Historical Markers
in Florence County, South Carolina

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Markers are listed below in chrnological order as erected
with links to the marker text, photos, etc.

1. Moses S. Haynsworth

2. William Gee

3. Witherspoon's Ferry

4. Marion at Port's Ferry
Asbury at Port's Ferry

5. Ebenezer Church

6. Young Farm

7. DeWitt Bluff

8. William W. Harllee

9. Browntown

10. Christ Episcopal Church

11. Roseville Plantation

12. William R. Johnson House
The Columns

13. Ney School
Back Swamp School

14. Mt. Zion Rosenwald School

15. Hewn-Timber Cabins

21-1 Moses S. Haynsworth

Road 63 just N of I-95

Born in Darlington District in 1845, this Confederate War veteran witnessed the firing attack on the Union steamer, Star of the West, as it attempted to reinforce Ft. Sumter on Jan. 9, 1861. He participated in skirmishes at Tullifinny River near Yemassee in Dec. 1864. Owner of this plantation, "Idylwild," he died in 1928, and is buried in Florence, S.C. Erected by Governor Robert Gibbes Chapter National Colonial Dames XVII Century-1975

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21-2 William Gee

US 76, 5 miles W of Florence

A veteran of the Revolution, William Gee served as a private with the Continental Line of N.C. and moved to this area before 1797. He was one of the original members of the Washington Society, organized in 1803 to establish an academy on Jeffries Creek at Ebenezer. His grave is located about two hundred fifty feet southwest of here. Erected by Florence County Historical Society-1976

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SC 51 just N of Johnsonville

(Front) Witherspoon's Ferry

In use during the American Revolution, Witherspoon's Ferry was the site where Francis Marion accepted command of the Williamsburg militia in 1780. Ownership of the ferry lands passed from Robert to John Witherspoon in 1787; in 1802 John bequeathed the land to Aimwell Presbyterian Church. The church had closed by 1820.

(Reverse) Johnsonville

In 1819, former South Carolina Governor David R. Williams, son-in-law of John Witherspoon, obtained these ferry lands. In 1842 William Johnson acquired the land and in 1843 a post office, named Johnsonville, was established near here. Erected by Three Rivers Historical Society-1979

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About 3 miles N of Johnsonville on SC highways 41 & 51

(Front) Marion at Port's Ferry

Port's Ferry, 3 miles NE on the Pee Dee, was owned and operated by Frances Port (c. 1725-1812), widow of Thomas Port, who was a member of the Provincial Congress from Prince Frederick's Parish. This was a strategic crossing for Francis Marion, who fortified and used it frequently in his fall campaign of 1780 against British and Tories.

(Reverse) Asbury at Port's Ferry

During his journeys in S.C. from 1801 on, Methodist Bishop Francis Asbury often used the ferry and stayed at the homes of friends nearby. In 1811, the year before Frances Port's death, Asbury "found mother Port keeping house at eighty-seven." His last crossing was in January 1816, a few weeks before his own death. Erected by Three Rivers Historical Society-1980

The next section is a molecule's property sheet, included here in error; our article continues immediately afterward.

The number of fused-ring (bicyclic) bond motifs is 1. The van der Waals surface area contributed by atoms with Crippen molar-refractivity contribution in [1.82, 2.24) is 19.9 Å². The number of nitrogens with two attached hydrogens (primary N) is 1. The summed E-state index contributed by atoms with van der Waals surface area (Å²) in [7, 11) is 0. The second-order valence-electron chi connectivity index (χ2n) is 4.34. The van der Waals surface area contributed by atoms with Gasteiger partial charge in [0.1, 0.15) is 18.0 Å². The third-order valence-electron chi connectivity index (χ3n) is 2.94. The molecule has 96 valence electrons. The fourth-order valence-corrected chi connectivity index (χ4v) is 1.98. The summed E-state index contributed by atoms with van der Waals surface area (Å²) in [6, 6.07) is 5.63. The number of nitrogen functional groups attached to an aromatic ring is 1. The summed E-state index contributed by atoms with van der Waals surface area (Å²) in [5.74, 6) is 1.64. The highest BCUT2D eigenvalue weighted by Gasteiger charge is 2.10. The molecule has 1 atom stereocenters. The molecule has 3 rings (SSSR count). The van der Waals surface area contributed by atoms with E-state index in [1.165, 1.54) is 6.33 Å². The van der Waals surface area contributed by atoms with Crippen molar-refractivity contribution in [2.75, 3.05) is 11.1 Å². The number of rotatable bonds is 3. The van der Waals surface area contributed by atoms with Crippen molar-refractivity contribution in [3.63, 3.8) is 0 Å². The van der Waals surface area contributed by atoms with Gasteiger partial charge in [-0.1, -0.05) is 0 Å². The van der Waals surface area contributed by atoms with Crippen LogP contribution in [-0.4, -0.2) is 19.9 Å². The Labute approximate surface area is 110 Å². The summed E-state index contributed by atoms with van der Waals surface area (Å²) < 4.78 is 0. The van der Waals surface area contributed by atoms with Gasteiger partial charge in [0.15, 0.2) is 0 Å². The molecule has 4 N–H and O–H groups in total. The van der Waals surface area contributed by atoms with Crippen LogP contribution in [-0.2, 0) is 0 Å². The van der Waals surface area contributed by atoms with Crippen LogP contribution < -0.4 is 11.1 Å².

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About 1.2 miles N of US 76 on Road 112, W side of Florence

(Front) Ebenezer Church

In January of 1778 Ebenezer Baptist Church was constituted by pioneer minister Evan Pugh and Richard Furman, for whom Furman University is named. Admitted to the Charleston Baptist Association in 1778, the church was incorporated in 1791 as "The Baptist Church, Ebenezer, Jeffrie's Creek." Timothy Dargan was an early minister, who served the church until his death in 1783.

(Reverse) Ebenezer Church

Through the years, this church has supported evangelism, missions, and education. One member, Neale C. Young, served forty-two years as missionary to Nigeria. Another, Ruth Pettigrew, was a missionary to China and Hong Kong for thirty-nine years. Miss Young is buried in Ebenezer Cemetery and Miss Pettigrew in Hong Kong, where she chose to spend her last days. Erected by The Congregation-1982

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21-6 Young Farm

About 1.5 miles SW of Florence on US 76

In 1925 U.S. Secretary of Commerce Herbert Hoover, later U.S. president, inspected Fred Young's dairy farm following recognition of one of its Jerseys, Sensation's Mikado's Millie, as a world champion butter-fat producer. The house here, built c.1877 according to family tradition, was remodeled 1968 by Edward L. Young, S.C. House member 1958-60, U.S. Congressman 1972-74. Erected by Florence County Historical Commission-1983

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SE of Pamplico just N of intersection of Roads 40 and 57

(Front) DeWitt Bluff

Located about 1/2 mile east, this bluff, part of a Royal landgrant to Edward Crofts in 1740, was named for the DeWitt family, who settled nearby prior to 1767. This area of Prince Frederick Parish was one of eleven such townships planned by the British Crown in 1730 to foster settlement and protect the interior of the province.

(Reverse) DeWitt Bluff

The bluff, named for the DeWitt family who settled in this area before 1767, is located about 1/2 mile east of here. By 1840, an adjacent landing for steamboats plying the Pee Dee River was named for the bluff. Members of the DeWitt family served in the Revolution and in the War Between the States; the family still owns land in this area. Erected by Florence County Historical Society-1987

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21-8 William W. Harllee

At Hopewell Presbyterian Church on Road 57, a short distance E of intersection of SC 327 and Road 57

President of Wilmington & Manchester Railroad and a founder of the city of Florence, Harllee (1812-1897) was also a general in the SC militia, signer of the Ordinance of Secession, lt. governor (1860-62), member of the General Assembly, and president of the SC Bar Association. Both he and his daughter, from whom Florence takes its name, are buried here in Hopewell Cemetery. Erected by Florence Heritage Foundation-1990

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21-9 Browntown

On SC 341 about 5 miles W of Prospect Crossroads

This area is part of several royal landgrants to Moses Brown in 1768-69 which developed into a family community known as Browntown. Family holdings here eventually comprised over 8,000 acres. Many indications of pioneering ingenuity and farm-related industry remain, including a notable cotton gin with wooden gears which continued operating through the late 19th century. Erected by Three Rivers Historical Society-1982